Versace more or less defined Ocean Drive’s 1990s renaissance, this house (the building dates from the 1930s) being to South Beach as Michelangelo's “David” is to Florence. The designer’s multimillion dollar art collection may have moved on, but the handmade detailing seems as exquisite as when Versace originally conceived it, from the Thousand Mosaic Pool to the hardware re-dipped in 24-carat gold. On the face of it, the numbers don’t quite make sense (Weiss paid $750 for a pink and gold Versace teapot, for example). But then they never did, Versace reportedly spending $130m on the decoration of the beach-facing house, which he owned from 1992 until his death. But like a £20,000 piece of couture that’s worn once and still retains its value, the Villa is a priceless experience, with the kind of provenance other fashion hotels could only dream of.
“I always had a soft spot for this place,” says Weiss, a Philadelphia-born party organiser who in 2009 leased the villa (following Versace’s death, the house had been sold into private hands, run as a members’ club and party venue before Weiss gained control and started investing in its restoration). Weiss is not, I notice, wearing any Versace: “I tried to squeeze into the jeans, and never did. I tried the studs and opulence but it was never me.” Really? Weiss, a one-time professional figure skater, as well as Broadway costume and set designer, seems not only in trim physical shape but also shares something of the extravagant style of the villa’s original owner. He owns, for example, three chimpanzees, one orang-utan, five giraffes and a zebra.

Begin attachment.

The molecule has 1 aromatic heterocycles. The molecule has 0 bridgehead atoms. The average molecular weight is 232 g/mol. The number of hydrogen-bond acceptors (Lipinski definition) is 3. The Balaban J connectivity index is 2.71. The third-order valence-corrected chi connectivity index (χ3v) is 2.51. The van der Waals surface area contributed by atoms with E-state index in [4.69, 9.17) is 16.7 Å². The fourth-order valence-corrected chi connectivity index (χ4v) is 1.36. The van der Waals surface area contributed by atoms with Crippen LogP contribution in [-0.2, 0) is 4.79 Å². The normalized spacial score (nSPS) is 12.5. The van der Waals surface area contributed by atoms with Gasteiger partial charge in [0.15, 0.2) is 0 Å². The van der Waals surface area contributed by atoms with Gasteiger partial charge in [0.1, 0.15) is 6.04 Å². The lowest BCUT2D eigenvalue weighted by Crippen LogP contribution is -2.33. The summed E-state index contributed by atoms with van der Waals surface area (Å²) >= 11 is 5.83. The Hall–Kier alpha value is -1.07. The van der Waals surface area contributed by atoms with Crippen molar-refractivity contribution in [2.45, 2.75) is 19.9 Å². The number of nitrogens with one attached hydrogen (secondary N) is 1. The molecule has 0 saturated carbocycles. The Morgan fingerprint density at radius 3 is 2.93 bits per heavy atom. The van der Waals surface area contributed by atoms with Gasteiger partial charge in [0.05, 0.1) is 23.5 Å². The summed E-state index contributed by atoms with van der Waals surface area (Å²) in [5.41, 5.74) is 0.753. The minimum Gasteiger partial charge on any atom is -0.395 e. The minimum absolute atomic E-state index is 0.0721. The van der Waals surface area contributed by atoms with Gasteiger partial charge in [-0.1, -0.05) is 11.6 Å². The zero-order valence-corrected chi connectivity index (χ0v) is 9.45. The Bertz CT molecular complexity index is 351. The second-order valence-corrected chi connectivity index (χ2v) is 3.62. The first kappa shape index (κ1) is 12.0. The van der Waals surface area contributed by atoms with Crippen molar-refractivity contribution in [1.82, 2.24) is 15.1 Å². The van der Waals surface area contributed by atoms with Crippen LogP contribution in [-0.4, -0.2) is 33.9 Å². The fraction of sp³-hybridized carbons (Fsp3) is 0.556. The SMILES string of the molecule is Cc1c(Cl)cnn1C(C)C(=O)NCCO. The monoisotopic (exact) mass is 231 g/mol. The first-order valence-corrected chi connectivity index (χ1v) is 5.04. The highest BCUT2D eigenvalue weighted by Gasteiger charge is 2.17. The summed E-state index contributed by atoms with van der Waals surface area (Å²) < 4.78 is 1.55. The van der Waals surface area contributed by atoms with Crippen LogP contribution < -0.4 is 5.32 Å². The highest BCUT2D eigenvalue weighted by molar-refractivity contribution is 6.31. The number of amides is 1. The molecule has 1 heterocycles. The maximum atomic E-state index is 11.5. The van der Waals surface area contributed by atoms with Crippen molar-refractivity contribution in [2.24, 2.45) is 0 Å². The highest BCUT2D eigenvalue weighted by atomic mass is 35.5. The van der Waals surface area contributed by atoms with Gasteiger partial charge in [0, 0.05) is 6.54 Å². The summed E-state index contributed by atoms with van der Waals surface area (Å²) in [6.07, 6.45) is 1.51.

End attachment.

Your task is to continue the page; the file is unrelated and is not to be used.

At his Miami restaurant, Barton G The Restaurant, duck is served in a duck decoy, swordfish with a sword, and steak with a 5ft fork. With the villa, Weiss may have dropped some of the theatrical wit of his restaurant endeavours but he hasn’t tempered his commitment. “I brought in marble specialists and upholsterers, as well as the mural artists who had first worked under Gianni,” says Weiss. “I don’t care what people say about me, just that they get more than they expect from anything I do.”
In sheer panache, as well as nuts-and-bolts service, Weiss delivers. Some things aren’t perfect but the aesthetics are true to Versace without degenerating into pastiche. When I overhear a fellow diner admit that the food wasn’t that good but they were glad they came, I agree. Because unless you pay the $795 room rate, dinner or afternoon tea is the only way you get access to this extraordinary place.
“Gianni has to have all the credit for making this place what it is today,” says Weiss, whom one can’t help liking for his commitment to the villa. “It’s a not a profit centre, it’s a cost centre,” he concedes. Although his is not a fashion background, he has understood the industry’s fantastical core, and how, like theatre, it can transport you to another place. “This villa takes you out of the craziness of South Beach, and you are in your own world. You are living a fantasy.” Call me shallow but that’s very much the same feeling as wearing a piece of the very best vintage couture.
Doubles at The Villa by Barton G (www.thevillabybartong.com) start at $795